Although harsh, the Czech official reaction has been quite restrained thus far. However, the Czechs strongly demand an explanation concerning the finding of illegal weapons. Moreover, the question remains, why did the Palestinian diplomats hide documents in a booby-trapped safe? The official investigation of the event is ongoing. Yet, we may never really know what was in the safe and for what reason the Palestinians hid the weapons on diplomatic premises. It is in the interest of the Palestinians to provide an explanation, which would calm those who still remember the time when European cities served as bases for Palestinian terrorism.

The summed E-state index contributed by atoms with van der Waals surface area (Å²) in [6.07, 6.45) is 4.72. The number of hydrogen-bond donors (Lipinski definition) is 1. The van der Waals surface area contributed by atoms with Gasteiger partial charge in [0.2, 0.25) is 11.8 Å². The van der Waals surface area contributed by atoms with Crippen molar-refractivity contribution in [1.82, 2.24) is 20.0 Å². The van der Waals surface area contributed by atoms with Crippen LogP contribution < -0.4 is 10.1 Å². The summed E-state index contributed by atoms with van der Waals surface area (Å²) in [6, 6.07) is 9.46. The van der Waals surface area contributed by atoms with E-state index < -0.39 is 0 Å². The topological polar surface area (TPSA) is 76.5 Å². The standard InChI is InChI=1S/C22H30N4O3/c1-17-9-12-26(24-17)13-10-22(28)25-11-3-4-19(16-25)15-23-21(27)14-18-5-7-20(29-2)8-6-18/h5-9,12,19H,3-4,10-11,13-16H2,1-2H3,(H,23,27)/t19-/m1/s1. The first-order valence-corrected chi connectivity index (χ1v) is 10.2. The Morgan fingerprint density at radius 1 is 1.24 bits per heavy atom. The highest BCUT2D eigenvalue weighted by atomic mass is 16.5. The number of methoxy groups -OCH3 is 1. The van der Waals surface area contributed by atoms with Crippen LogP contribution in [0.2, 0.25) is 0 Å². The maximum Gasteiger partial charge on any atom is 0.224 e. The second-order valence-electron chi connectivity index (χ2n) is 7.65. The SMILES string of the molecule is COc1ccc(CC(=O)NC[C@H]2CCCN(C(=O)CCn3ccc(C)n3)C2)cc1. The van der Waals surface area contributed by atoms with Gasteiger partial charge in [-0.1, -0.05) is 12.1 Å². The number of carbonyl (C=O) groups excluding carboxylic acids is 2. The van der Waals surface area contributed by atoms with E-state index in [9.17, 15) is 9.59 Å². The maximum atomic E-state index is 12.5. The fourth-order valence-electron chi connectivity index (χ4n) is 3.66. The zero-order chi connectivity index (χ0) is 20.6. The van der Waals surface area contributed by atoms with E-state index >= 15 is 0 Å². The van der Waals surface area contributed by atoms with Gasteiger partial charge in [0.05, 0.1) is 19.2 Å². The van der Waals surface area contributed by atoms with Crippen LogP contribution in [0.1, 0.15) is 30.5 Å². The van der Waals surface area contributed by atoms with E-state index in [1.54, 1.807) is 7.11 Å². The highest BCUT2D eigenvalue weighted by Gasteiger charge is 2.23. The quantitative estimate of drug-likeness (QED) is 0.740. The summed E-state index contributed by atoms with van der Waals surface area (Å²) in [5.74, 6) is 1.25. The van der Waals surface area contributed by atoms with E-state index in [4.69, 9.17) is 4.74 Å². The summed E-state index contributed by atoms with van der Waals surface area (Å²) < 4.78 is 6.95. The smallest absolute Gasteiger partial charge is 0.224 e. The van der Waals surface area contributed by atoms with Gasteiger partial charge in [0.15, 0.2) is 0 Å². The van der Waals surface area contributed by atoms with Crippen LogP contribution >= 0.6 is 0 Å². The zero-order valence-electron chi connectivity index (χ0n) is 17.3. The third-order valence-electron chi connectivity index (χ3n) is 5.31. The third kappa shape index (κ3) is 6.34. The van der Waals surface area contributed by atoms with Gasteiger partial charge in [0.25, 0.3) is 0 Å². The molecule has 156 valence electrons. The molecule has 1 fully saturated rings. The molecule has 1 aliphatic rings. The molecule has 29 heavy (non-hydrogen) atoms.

About the Author
Irena Kalhousová is from Prague, Czech Republic. She is currently a PhD candidate at the London School of Economics and Political Science. Between 2014-15 she worked as a Research Fellow at the Institute for the National Security Studies in Tel Aviv, Israel. Between 2010-13 sheworked as a Chief Analyst at the Prague Security Studies Institute, Czech Republic. Irena focuses on the contemporary Middle East, the Arab-Israeli conflict and the Central Europe-Israel relations. She regularly contributes to Czech and international newspapers and journals and makes livecommentaries for Czech TV and radio. Irena holds an M.Phil. degree in Contemporary European Studies from University of Cambridge and a Bachelor’s degree in Political Science from the Hebrew University in Jerusalem.